In the 1920s the Central Halls and the Palace Cinema were bought by Messrs. Cohen and Freedman of the Apollo Picture Theatre, Stoke Newington with Frederick Iverson being the local manager. The Palace closed in October 1931 and was demolished to be replaced by the Astoria, which opened on 5 December 1932. It was built for The London and Southern Cinemas Circuit, who now controlled both Woking cinemas as well as the Grand Theatre. The cinema had a Compton organ and was built with British materials and by local labour with the floor covering being fitted by the local Sorbo Rubber Sponge Co. In November 1937 Iverson started the Mickey Mouse Club on Saturday mornings, with him as “Chief Mickeyship”. By 1945 the cinema was known as Odeon-Astoria (later just ‘Odeon’) and was still managed by Mr Iverson, until his retirement in 1946. There was a face-lift in 1961, but the cinema was in decline and closed in 1975.

Odeon Cinema, 1980

The last cinema to be built was the Ritz, in 1937, by Union Cinemas at the corner of Church Street and Chobham Road.  It had a grand gala opening on 12 April 1937 with three hours of entertainment. It too had a Compton organ and could seat 1,600. There was a restaurant and car park. “Chums” programmes for children were held on Saturday mornings.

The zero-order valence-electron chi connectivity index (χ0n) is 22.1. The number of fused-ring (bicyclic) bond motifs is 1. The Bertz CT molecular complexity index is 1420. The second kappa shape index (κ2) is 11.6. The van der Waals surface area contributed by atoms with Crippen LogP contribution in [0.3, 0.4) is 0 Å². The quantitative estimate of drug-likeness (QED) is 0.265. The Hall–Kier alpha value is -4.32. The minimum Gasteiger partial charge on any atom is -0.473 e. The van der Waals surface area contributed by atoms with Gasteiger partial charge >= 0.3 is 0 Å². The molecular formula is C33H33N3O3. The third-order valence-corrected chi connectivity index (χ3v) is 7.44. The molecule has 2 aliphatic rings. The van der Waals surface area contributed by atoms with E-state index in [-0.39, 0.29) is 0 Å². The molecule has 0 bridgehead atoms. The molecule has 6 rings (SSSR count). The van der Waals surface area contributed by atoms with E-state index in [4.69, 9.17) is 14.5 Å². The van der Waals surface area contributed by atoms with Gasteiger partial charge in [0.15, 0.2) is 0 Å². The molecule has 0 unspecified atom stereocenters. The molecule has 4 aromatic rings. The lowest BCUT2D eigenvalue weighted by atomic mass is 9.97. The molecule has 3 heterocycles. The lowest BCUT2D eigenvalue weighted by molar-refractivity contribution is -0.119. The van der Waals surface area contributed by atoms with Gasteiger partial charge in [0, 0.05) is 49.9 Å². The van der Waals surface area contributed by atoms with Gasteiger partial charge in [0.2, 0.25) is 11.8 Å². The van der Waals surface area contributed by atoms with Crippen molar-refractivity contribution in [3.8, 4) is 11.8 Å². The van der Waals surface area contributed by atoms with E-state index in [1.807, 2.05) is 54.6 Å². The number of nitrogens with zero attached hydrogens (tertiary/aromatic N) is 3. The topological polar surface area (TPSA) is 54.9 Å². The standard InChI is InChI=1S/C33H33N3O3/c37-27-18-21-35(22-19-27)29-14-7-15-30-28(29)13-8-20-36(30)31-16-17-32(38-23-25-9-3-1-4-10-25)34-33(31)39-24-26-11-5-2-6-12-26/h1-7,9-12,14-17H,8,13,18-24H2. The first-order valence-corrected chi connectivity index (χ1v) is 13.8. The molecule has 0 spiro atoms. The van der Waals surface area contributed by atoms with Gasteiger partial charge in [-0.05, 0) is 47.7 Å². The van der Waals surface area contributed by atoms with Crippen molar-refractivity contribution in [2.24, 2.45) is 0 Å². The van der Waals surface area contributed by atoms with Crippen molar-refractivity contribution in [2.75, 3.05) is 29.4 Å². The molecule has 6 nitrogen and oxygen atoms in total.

Ritz Cinema, 1938

By 1975, the Ritz had become the A.B.C. and the space between the circle and screen was made a ceiling to a bingo hall below. It closed on 4 September 1982 - the last cinema in the town centre to survive. Woking’s cinema provision for the next ten years was limited to occasional films at the QEII Jubilee School’s theatre in Maybury, and at the Rhoda McGaw Theatre, opened in 1975 - showing films when the stage was not in use for "live" presentations, particularly those screened by Woking New Cinema Club, until 1989, when it closed while the Peacocks Centre was built around it, which was completed in 1993.

A.B.C. Cinema, 1981

The Peacocks Centre included the three screens of the Ambassadors Group, later extended to six. Re-building during 2020 has seen the opening of the Nova Cinema, a stylish new cinema with seven screens and more facilities, such as a media room, bar and a food & drink area, serving a mix of classic cinema snacks, as well as healthier options like vegan hotdogs.

Nova Cinema, Screen One 2020. Image © Woking News and Mail

In Woking, like so many towns, cinemas have come and gone and rivalries have formed. From having no screens in the early 1980s, there are now seven in the borough, as new technologies more easily allow multiple screens and digital projection. No drive-in cinema yet, but who knows what the future holds?

Which films have you enjoyed during lockdown? Have you had a chance to see anything at the Nova Cinema?

For more fascinating blog posts on Woking’s history – or some fun ideas for staying creative, please visit our blog.